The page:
Transactions - appear on the cash book. 1. Unpresented cheque: - Cheque which has been issued but not yet presented to the bank Example: Seri Enterprise has issued a cheque worth RM 3,000 to Hunter Ltd (a supplier). Cash account of Seri Enterprise has been credited by RM 3,000, however Hunter Ltd has not cashed the cheque.
Transactions - appear on the cash book……cont Deposit in transit: - a cheque has been posted to bank (through mail service), which involves a few days before the cheque is cleared. Example: A cheque worth RM 2,500 was send by Seri Enterprise to the bank. The transaction was debited in the cash book but the bank has no information on this transaction as it is still in transit.
Transactions appear in bank statement Dishonoured cheque (bounced cheque) or NSF (non-sufficient fund) Bank charges – bank commission/fees, cheque book and interest on loan Interest earned Errors in recording. E.g. A cheque RM 5,000 was issued to an employee. The amount recorded in journal was RM 500. Direct transfer of money
Preparation of Bank Reconciliation Statement: Example: A summary of cash books for Seri Enterprise for the month ended 31 July 2007.
Closing balance of the bank statement is RM18,025 on 31 July 2007.
Other Information: A cheque worth RM 4,135was issued to a supplier, Anjung Murni Enterprise, however was not presented to the bank. Deposit in transit worth RM 5,350 is not recorded in the bank statement. Seri Enterprise paid to ABC Ltd through direct debit from the bank account worth RM 150. The payment is for purchasing of a computer. The amount is not recorded in the cash book. A cheque issued by Seri Enterprise worth RM 119, is recorded in the cash book as RM191. Bank charge of RM54. The bank has incorrectly debited RM 832 to Seri Enterprise account.
Method no.1: Cash Account (bank) Opening bal. 20,204 Bank charge 54 Error 72 Computer 150 Closing bal 20,072 20,27620,276 Bank Reconciliation as at 31 July 2007RM Balance as per bank statement 18,025 Add: Deposit in transit5,350 Correction by bank 832 6,182 Less: Unpresented cheque(4,135)
Balance as per cash book20,072
Method no.2 Bank Reconciliation as at 31 July 2007 RM Balance as per cash book 20,204 Add: Error 72 Unpresented cheque 4,135 4,207 24,411 Less: Bank charge 54 Computer 150 Deposit in transit 5,350 Error by bank 832 (6,386)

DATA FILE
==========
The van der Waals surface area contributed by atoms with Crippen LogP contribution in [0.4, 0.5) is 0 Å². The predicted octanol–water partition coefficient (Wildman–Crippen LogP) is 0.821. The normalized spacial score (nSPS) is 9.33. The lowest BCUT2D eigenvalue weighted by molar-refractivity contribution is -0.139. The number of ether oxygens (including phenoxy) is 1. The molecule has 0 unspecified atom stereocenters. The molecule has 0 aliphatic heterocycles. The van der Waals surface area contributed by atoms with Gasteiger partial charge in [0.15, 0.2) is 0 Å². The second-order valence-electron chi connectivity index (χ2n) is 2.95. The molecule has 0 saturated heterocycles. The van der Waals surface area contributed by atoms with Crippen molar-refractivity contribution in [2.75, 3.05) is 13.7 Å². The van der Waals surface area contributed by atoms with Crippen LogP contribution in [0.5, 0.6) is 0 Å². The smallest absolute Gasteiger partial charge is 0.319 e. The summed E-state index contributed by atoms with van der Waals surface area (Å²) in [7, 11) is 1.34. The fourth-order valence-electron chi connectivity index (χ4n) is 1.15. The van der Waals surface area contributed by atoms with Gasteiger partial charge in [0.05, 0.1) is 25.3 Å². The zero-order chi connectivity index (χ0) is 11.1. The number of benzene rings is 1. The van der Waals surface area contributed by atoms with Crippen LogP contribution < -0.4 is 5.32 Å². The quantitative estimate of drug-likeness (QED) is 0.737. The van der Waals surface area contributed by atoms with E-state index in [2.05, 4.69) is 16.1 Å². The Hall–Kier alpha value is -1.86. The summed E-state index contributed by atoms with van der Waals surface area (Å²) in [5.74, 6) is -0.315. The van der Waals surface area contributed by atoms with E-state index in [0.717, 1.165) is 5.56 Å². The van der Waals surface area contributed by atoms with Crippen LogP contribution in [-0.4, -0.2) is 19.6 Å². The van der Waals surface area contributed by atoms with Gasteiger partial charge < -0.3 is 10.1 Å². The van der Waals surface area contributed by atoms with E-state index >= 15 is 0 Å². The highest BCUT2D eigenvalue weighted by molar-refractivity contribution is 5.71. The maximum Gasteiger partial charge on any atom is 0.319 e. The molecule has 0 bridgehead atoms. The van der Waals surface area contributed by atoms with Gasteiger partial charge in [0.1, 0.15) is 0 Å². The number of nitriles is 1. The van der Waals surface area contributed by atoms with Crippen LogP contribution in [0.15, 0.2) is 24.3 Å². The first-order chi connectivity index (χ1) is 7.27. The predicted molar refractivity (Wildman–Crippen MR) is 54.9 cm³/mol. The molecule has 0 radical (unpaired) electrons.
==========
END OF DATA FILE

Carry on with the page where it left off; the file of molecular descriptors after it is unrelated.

Procedure after the preparation of Bank Reconciliation:
Petty Cash Fund A petty cash fund is a cash fund used to pay relatively small amounts.
The Petty Cash Fund 1. Establishing the petty cash fund 2. Making payments from the fund Amount of expenditure is limited. Receipt for the expense is required. Petty cash voucher for the expense is signed by an authorised person. Mar 1 Petty Cash 100 Cash at Bank 100 (To establish a petty cash fund) Note: Sum of cash receipts and monies in fund should equal the petty cash total.
Petty Cash Fund (cont’d) 3. Replenishing the fund At times the petty cash receipts may not match the cash. A cash shortage (or surplus) is debited (or credited) to the Over and Short Account (an expense account). Mar 15 Postage Expense 44 Supplies 38 Miscellaneous Expense 5 Cash at Bank 87 (To replenish petty cash fund)
Oct. 1 A petty cash fund is established with a cheque for $130 issued to the petty cash custodian. Oct 31 A count of the petty cash fund disclosed the following items: Currency (notes) RM 8.00 Coins 0.30 Expenditure receipts: Office supplies RM 36.50 Telephone and fax 21.30 Postage 53.70 Freight-out 8.80
Oct 31 A cheque was written to reimburse the fund and increase the fund to RM 260 Journalise the entries in October, pertaining to the petty cash fund.